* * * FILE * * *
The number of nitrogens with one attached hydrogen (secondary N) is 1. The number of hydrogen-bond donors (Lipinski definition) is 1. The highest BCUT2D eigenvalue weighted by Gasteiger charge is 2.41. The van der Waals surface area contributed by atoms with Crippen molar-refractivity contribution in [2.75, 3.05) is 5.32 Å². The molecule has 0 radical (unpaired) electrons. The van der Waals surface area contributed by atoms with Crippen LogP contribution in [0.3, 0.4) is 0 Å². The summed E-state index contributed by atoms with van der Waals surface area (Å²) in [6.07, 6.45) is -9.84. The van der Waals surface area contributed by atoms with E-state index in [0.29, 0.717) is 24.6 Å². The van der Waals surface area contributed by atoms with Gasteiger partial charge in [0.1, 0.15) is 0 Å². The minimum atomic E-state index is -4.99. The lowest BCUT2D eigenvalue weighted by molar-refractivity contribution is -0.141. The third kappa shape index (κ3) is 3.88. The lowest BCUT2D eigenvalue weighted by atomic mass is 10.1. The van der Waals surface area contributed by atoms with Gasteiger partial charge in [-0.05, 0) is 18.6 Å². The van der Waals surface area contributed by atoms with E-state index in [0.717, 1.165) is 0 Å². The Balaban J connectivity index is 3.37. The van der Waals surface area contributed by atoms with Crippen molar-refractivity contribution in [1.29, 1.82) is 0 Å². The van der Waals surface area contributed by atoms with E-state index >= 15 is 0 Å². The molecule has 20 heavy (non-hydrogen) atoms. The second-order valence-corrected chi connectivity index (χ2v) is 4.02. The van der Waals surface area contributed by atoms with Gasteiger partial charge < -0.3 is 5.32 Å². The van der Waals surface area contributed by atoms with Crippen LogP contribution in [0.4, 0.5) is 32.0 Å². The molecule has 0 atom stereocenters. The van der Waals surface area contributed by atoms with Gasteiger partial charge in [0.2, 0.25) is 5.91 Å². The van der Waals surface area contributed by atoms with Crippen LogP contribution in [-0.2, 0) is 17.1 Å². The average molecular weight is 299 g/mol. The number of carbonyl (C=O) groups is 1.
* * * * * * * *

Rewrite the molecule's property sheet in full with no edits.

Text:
The number of nitrogens with one attached hydrogen (secondary N) is 1. The number of hydrogen-bond donors (Lipinski definition) is 1. The highest BCUT2D eigenvalue weighted by Gasteiger charge is 2.41. The van der Waals surface area contributed by atoms with Crippen molar-refractivity contribution in [2.75, 3.05) is 5.32 Å². The molecule has 0 radical (unpaired) electrons. The van der Waals surface area contributed by atoms with Crippen LogP contribution in [0.3, 0.4) is 0 Å². The summed E-state index contributed by atoms with van der Waals surface area (Å²) in [6.07, 6.45) is -9.84. The van der Waals surface area contributed by atoms with E-state index in [0.29, 0.717) is 24.6 Å². The van der Waals surface area contributed by atoms with Gasteiger partial charge in [0.1, 0.15) is 0 Å². The minimum atomic E-state index is -4.99. The lowest BCUT2D eigenvalue weighted by molar-refractivity contribution is -0.141. The third kappa shape index (κ3) is 3.88. The lowest BCUT2D eigenvalue weighted by atomic mass is 10.1. The van der Waals surface area contributed by atoms with Gasteiger partial charge in [-0.05, 0) is 18.6 Å². The van der Waals surface area contributed by atoms with E-state index in [0.717, 1.165) is 0 Å². The Balaban J connectivity index is 3.37. The van der Waals surface area contributed by atoms with Crippen molar-refractivity contribution in [1.29, 1.82) is 0 Å². The van der Waals surface area contributed by atoms with E-state index >= 15 is 0 Å². The molecule has 20 heavy (non-hydrogen) atoms. The second-order valence-corrected chi connectivity index (χ2v) is 4.02. The van der Waals surface area contributed by atoms with Gasteiger partial charge < -0.3 is 5.32 Å². The van der Waals surface area contributed by atoms with Crippen LogP contribution in [0.4, 0.5) is 32.0 Å². The molecule has 0 atom stereocenters. The van der Waals surface area contributed by atoms with Gasteiger partial charge in [0.2, 0.25) is 5.91 Å². The van der Waals surface area contributed by atoms with Crippen LogP contribution in [-0.2, 0) is 17.1 Å². The average molecular weight is 299 g/mol. The number of carbonyl (C=O) groups is 1.